The UTD chess team will soon take a step towards future competitions with the help of supercomputers that will reduce the time it takes to analyze players’ moves.
An effort designed to advance the UTD chess team in national and international competitions, the newly designed supercomputer interface will serve as a tool to further develop existing position analysis for the UTD chess team.
Jerry Perez, the director of Cyber Infrastructure Operations in the Office of Information Technology, designed and implemented a chess analysis interface for the UTD chess team. He named the supercomputer “Ganymede.”
Even the best chess players from around the world, such as Magnus Carlsen or Fabiano Caruana, take time to make decisions that could be pivotal in their success in the game. Perez said the introduction of the supercomputer — which will be tested by the chess team this semester — will not only allow for players to make the best decisions during a tournament but will also reduce the amount of time it takes to determine which next steps to take.
“There are more chess piece moves than there are atoms in the universe. It humbles me to think that if everybody had this type of technology, where would chess teams be today?” Perez said. “At UTD, we are going to give our players more access to chess computing. The contest is about who has the best analytical skills and who has retained the most information. This is the arena through which we can test those skills.”
Software engineering junior Angel Arribas Lopez, a member of the chess team at UTD since his freshman year, said although many supercomputers exist right now, the one developed at UTD will have an interface to make the most accurate decisions in the least amount of time. While players must mentally make decisions without the help of technology during an actual competition, these computers allow for the players to anticipate the possible moves of their opponent before they make them.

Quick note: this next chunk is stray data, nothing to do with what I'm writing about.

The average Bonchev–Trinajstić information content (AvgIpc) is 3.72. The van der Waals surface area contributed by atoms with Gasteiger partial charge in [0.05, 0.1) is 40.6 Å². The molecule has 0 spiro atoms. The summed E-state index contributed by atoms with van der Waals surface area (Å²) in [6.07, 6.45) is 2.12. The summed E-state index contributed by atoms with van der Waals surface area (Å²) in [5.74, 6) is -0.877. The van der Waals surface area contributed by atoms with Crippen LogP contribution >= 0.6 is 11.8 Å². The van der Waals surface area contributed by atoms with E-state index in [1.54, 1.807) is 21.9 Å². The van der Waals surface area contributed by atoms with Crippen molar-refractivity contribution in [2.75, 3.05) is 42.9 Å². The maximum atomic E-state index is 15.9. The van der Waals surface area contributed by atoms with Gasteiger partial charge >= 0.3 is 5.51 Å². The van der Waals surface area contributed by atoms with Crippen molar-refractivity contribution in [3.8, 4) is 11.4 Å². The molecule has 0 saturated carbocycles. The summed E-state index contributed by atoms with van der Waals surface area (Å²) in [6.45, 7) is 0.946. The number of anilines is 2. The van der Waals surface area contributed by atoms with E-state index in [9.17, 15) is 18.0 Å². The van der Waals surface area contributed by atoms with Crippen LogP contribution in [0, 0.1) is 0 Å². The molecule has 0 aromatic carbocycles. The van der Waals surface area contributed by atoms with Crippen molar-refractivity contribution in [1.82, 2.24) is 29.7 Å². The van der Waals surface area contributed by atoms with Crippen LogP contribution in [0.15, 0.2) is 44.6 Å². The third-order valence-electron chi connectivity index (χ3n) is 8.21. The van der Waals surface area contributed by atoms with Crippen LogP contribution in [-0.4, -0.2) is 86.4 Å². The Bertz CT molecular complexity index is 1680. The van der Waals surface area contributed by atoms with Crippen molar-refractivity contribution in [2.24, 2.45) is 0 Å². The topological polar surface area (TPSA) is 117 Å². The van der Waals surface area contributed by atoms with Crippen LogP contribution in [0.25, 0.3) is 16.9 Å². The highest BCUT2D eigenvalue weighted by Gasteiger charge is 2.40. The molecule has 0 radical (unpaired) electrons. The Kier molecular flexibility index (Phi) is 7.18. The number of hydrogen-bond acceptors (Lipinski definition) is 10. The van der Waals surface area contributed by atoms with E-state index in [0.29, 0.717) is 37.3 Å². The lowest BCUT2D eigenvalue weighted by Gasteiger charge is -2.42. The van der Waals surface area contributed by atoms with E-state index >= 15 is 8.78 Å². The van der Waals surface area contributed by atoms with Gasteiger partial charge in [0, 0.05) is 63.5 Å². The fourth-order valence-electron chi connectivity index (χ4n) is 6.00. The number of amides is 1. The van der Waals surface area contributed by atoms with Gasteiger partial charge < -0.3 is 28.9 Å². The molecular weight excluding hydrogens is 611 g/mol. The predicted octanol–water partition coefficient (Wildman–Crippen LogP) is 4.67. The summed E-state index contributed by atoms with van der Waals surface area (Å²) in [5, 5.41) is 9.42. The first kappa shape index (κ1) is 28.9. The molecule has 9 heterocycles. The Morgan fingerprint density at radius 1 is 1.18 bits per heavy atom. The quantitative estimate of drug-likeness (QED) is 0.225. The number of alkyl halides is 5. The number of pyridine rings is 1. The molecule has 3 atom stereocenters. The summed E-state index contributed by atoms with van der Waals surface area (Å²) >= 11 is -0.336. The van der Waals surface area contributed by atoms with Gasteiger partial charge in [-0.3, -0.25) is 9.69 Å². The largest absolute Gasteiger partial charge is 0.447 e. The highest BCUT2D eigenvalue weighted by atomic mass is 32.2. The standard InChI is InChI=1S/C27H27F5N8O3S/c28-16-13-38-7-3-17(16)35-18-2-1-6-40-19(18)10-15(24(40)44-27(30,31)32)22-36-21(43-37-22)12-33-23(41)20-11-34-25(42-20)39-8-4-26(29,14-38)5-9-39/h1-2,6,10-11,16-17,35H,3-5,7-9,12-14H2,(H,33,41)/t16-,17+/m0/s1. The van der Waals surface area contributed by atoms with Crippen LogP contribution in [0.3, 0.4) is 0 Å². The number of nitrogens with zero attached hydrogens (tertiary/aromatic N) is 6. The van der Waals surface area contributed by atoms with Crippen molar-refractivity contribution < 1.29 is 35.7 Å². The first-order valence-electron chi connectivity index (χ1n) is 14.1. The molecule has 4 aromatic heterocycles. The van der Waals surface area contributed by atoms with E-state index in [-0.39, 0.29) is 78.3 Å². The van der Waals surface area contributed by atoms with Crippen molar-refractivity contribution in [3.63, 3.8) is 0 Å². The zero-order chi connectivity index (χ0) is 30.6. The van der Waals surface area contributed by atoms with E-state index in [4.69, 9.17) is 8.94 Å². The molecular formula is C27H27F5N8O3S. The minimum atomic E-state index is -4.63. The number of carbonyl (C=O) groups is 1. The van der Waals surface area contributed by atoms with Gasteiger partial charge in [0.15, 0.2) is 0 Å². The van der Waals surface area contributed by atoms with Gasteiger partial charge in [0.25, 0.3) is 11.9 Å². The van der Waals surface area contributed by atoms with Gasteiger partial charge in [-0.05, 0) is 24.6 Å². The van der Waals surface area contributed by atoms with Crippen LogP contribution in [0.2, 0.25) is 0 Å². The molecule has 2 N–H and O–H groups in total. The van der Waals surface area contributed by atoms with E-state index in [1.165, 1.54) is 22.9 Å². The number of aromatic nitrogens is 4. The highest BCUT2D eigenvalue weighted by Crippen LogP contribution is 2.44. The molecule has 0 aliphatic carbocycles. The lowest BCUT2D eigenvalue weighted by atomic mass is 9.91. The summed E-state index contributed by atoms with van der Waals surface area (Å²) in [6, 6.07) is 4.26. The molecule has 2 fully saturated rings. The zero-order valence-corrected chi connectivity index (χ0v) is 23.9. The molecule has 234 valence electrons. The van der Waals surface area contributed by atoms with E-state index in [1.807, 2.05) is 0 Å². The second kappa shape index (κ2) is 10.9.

ChessBase, a widely known program for chess teams, is what UTD chess players currently use to prepare for their national and international competitions. The program creates its own recommendations for each move made by the opponent player, which allows for the physical player to choose and move their pieces correspondingly.
“People try to memorize as many positions as they can, but the supercomputer will make the best decisions in any position, so if we come across that position or similar positions later on, we know what to do,” Lopez said.
Preparation for various national and international tournaments often determines the outcome of the matches played. Rade Milovanovic, the UTD chess team coach since 2001, said when he met Perez, who was then working at a lab at Texas Tech University, they often discussed chess and computer algorithms that could advance chess teams during tournaments.
The old computers used during training sessions contain 20-40 chords, or connections, that allow for a certain speed of calculating strategies. Compared to the old computer used for chess practice, the new supercomputer contains an exponentially larger number of chords.
“With the computer that we use on our laptops, we have to wait like 10 to 15 minutes now,” Lopez said. “The supercomputer is seconds. To have something like this will surely bring our confidence up.”